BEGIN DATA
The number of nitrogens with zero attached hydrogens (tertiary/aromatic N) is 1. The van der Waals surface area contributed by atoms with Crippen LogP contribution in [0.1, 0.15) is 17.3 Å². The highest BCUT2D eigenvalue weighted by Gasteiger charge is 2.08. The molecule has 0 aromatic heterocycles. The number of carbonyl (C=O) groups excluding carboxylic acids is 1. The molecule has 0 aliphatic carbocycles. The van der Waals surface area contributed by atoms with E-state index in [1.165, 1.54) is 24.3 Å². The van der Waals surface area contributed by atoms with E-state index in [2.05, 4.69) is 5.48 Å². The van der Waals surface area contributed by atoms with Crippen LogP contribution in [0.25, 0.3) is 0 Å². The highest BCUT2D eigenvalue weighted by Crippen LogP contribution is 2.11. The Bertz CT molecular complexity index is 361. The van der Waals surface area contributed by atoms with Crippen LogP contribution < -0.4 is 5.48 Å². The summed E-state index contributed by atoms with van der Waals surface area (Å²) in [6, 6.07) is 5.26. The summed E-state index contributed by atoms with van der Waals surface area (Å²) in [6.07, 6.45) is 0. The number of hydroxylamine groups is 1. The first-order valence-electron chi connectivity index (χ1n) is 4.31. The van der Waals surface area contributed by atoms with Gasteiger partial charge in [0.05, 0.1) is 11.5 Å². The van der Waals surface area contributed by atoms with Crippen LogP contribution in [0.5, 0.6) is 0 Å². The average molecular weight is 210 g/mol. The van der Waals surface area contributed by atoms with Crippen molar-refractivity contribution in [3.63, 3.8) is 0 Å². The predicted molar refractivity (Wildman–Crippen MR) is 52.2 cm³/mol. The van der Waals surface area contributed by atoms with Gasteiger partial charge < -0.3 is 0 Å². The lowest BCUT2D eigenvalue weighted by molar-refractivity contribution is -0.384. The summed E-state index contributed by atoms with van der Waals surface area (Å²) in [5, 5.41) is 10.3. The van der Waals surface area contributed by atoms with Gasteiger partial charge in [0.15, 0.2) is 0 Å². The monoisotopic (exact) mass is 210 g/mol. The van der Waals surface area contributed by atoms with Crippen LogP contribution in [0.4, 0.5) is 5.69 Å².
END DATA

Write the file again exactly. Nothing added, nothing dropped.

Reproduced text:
The number of nitrogens with zero attached hydrogens (tertiary/aromatic N) is 1. The van der Waals surface area contributed by atoms with Crippen LogP contribution in [0.1, 0.15) is 17.3 Å². The highest BCUT2D eigenvalue weighted by Gasteiger charge is 2.08. The molecule has 0 aromatic heterocycles. The number of carbonyl (C=O) groups excluding carboxylic acids is 1. The molecule has 0 aliphatic carbocycles. The van der Waals surface area contributed by atoms with E-state index in [1.165, 1.54) is 24.3 Å². The van der Waals surface area contributed by atoms with E-state index in [2.05, 4.69) is 5.48 Å². The van der Waals surface area contributed by atoms with Crippen LogP contribution in [0.25, 0.3) is 0 Å². The highest BCUT2D eigenvalue weighted by Crippen LogP contribution is 2.11. The Bertz CT molecular complexity index is 361. The van der Waals surface area contributed by atoms with Crippen LogP contribution < -0.4 is 5.48 Å². The summed E-state index contributed by atoms with van der Waals surface area (Å²) in [6, 6.07) is 5.26. The summed E-state index contributed by atoms with van der Waals surface area (Å²) in [6.07, 6.45) is 0. The number of hydroxylamine groups is 1. The first-order valence-electron chi connectivity index (χ1n) is 4.31. The van der Waals surface area contributed by atoms with Gasteiger partial charge in [0.05, 0.1) is 11.5 Å². The van der Waals surface area contributed by atoms with Crippen LogP contribution in [0.5, 0.6) is 0 Å². The average molecular weight is 210 g/mol. The van der Waals surface area contributed by atoms with Crippen molar-refractivity contribution in [3.63, 3.8) is 0 Å². The predicted molar refractivity (Wildman–Crippen MR) is 52.2 cm³/mol. The van der Waals surface area contributed by atoms with Gasteiger partial charge < -0.3 is 0 Å². The lowest BCUT2D eigenvalue weighted by molar-refractivity contribution is -0.384. The summed E-state index contributed by atoms with van der Waals surface area (Å²) in [5, 5.41) is 10.3. The van der Waals surface area contributed by atoms with Gasteiger partial charge in [0.15, 0.2) is 0 Å². The monoisotopic (exact) mass is 210 g/mol. The van der Waals surface area contributed by atoms with Crippen LogP contribution in [0.4, 0.5) is 5.69 Å².